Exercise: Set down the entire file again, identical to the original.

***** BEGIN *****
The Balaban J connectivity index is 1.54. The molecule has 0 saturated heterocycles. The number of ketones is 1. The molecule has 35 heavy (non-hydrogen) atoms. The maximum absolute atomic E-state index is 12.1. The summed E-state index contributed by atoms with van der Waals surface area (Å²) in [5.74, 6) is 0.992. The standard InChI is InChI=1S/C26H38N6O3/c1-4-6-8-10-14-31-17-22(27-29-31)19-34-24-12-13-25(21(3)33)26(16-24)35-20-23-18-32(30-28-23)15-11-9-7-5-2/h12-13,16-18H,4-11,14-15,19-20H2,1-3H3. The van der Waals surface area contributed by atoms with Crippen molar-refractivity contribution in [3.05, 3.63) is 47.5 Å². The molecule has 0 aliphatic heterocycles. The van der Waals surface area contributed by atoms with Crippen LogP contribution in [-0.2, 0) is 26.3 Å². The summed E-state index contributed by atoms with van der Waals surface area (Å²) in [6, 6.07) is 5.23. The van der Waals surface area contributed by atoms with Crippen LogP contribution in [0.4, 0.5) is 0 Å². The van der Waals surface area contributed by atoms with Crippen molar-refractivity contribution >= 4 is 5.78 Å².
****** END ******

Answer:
The Balaban J connectivity index is 1.54. The molecule has 0 saturated heterocycles. The number of ketones is 1. The molecule has 35 heavy (non-hydrogen) atoms. The maximum absolute atomic E-state index is 12.1. The summed E-state index contributed by atoms with van der Waals surface area (Å²) in [5.74, 6) is 0.992. The standard InChI is InChI=1S/C26H38N6O3/c1-4-6-8-10-14-31-17-22(27-29-31)19-34-24-12-13-25(21(3)33)26(16-24)35-20-23-18-32(30-28-23)15-11-9-7-5-2/h12-13,16-18H,4-11,14-15,19-20H2,1-3H3. The van der Waals surface area contributed by atoms with Crippen molar-refractivity contribution in [3.05, 3.63) is 47.5 Å². The molecule has 0 aliphatic heterocycles. The van der Waals surface area contributed by atoms with Crippen LogP contribution in [-0.2, 0) is 26.3 Å². The summed E-state index contributed by atoms with van der Waals surface area (Å²) in [6, 6.07) is 5.23. The van der Waals surface area contributed by atoms with Crippen LogP contribution in [0.4, 0.5) is 0 Å². The van der Waals surface area contributed by atoms with Crippen molar-refractivity contribution >= 4 is 5.78 Å².